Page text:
Getting rid of ghost login items in macOS Ventura

April 2, 2023

Let’s say you uninstalled an app on macOS Ventura, and you see some leftovers from that app in System Settings > General > Login Items:

macOS login items with leftover app that shouldn’t be there

Here’s a few tips to solve it.

Reboot

More often than not, it seems that after removing login items and/or the app behind then, it takes a reboot of macOS Ventura until they’re “garbage collected” from system settings. That’s the first thing you should try.

Check your trash!

If you moved the app to the trash but didn’t empty the trash, its login items are still referenced from the trash! They won’t go away until you permanently delete the app (and reboot).

Check leftover launch agents and daemons

There’s a few places macOS looks for “login items” on your filesystem:

Also, same thing under /System/Library but that’s for macOS own login items and you have no control over them.

Check the 4 directories above for leftover plist files from the applications you removed. You may need to do some cleanup. After that, don’t forget to reboot!

Inspect BackgroundItems-v4.btm

As shown in this Reddit post, the list of login items in Ventura is managed in /private/var/db/com.apple.backgroundtaskmanagement. In my case, in a BackgroundItems-v8.btm file.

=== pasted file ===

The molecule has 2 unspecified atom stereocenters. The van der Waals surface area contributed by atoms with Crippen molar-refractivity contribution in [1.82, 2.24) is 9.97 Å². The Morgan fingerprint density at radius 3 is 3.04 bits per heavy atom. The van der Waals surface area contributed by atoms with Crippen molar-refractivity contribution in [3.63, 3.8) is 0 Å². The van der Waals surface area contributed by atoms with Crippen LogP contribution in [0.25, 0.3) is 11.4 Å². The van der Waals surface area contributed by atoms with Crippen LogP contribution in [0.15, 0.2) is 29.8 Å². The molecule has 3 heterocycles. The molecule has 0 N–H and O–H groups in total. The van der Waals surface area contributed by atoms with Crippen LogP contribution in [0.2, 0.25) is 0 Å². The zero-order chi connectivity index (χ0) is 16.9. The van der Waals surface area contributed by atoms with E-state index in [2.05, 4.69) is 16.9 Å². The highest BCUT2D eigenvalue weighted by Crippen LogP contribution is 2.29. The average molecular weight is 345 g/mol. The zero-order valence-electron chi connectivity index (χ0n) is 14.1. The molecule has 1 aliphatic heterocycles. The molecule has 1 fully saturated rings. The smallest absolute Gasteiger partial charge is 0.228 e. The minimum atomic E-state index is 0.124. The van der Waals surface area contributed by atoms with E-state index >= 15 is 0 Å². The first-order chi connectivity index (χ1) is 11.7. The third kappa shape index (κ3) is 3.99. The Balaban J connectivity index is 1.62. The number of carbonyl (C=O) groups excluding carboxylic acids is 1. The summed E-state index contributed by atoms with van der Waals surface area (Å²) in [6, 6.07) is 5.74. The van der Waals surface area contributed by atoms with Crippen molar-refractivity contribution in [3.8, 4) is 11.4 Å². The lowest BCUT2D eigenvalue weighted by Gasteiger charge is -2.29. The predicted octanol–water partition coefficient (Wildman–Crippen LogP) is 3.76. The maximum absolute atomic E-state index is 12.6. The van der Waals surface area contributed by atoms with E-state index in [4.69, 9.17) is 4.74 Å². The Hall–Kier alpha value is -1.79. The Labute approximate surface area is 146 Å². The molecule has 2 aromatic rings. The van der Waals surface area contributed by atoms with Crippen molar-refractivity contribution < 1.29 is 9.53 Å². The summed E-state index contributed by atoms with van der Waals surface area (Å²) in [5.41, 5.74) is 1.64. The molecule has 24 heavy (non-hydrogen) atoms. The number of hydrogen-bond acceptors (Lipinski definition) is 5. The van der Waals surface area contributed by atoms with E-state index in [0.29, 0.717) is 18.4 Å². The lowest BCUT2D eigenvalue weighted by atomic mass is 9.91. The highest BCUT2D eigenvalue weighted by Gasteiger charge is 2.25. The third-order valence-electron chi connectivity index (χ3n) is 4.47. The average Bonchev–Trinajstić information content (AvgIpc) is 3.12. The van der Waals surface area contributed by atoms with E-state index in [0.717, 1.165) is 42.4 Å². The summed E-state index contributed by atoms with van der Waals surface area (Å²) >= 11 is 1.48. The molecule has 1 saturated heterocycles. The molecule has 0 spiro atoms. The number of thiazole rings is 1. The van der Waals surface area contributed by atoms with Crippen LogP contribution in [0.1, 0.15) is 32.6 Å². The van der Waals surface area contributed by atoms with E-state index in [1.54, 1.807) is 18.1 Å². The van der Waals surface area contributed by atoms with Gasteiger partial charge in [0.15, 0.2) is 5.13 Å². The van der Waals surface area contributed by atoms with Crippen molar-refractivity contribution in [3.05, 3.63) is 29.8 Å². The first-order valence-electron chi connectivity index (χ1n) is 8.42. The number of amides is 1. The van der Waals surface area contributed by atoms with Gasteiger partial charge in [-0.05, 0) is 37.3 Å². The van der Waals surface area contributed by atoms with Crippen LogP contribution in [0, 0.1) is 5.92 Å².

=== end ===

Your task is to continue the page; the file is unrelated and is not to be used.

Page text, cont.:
$ file /private/var/db/com.apple.backgroundtaskmanagement/BackgroundItems-v8.btm
Apple binary property list

As file(1) tells us, this is a binary property list file. We can inspect it with plutil:

plutil -p /private/var/db/com.apple.backgroundtaskmanagement/BackgroundItems-v8.btm

This will print the whole structure behind that file. From inspecting its output, you should be able to determine what’s behind the “ghost items” that you identified in the system settings. More often than not, it’ll point to some file or app that you forgot to get rid of, and cleaning that up will fix your problem (again, after a reboot).

Note: if when accessing /private/var/db you get a permission denied error, even as root, make sure to grant “full disk access” permission to your terminal app!

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